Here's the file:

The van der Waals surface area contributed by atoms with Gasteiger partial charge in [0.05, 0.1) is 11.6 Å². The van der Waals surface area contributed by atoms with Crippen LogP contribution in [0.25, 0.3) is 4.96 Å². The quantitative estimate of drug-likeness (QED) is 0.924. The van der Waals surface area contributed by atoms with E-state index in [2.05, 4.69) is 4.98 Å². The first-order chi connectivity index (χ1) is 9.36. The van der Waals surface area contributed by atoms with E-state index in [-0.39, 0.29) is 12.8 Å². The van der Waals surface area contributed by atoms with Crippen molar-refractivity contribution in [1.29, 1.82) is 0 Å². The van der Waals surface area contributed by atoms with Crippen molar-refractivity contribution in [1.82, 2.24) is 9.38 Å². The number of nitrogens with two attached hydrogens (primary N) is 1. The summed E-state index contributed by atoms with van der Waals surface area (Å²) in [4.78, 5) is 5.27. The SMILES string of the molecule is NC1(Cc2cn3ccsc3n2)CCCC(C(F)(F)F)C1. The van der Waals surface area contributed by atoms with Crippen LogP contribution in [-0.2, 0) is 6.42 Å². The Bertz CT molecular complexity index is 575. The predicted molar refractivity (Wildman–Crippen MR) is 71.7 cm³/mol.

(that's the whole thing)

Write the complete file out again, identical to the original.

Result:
The van der Waals surface area contributed by atoms with Gasteiger partial charge in [0.05, 0.1) is 11.6 Å². The van der Waals surface area contributed by atoms with Crippen LogP contribution in [0.25, 0.3) is 4.96 Å². The quantitative estimate of drug-likeness (QED) is 0.924. The van der Waals surface area contributed by atoms with E-state index in [2.05, 4.69) is 4.98 Å². The first-order chi connectivity index (χ1) is 9.36. The van der Waals surface area contributed by atoms with E-state index in [-0.39, 0.29) is 12.8 Å². The van der Waals surface area contributed by atoms with Crippen molar-refractivity contribution in [1.29, 1.82) is 0 Å². The van der Waals surface area contributed by atoms with Crippen molar-refractivity contribution in [1.82, 2.24) is 9.38 Å². The number of nitrogens with two attached hydrogens (primary N) is 1. The summed E-state index contributed by atoms with van der Waals surface area (Å²) in [4.78, 5) is 5.27. The SMILES string of the molecule is NC1(Cc2cn3ccsc3n2)CCCC(C(F)(F)F)C1. The van der Waals surface area contributed by atoms with Crippen LogP contribution in [-0.2, 0) is 6.42 Å². The Bertz CT molecular complexity index is 575. The predicted molar refractivity (Wildman–Crippen MR) is 71.7 cm³/mol.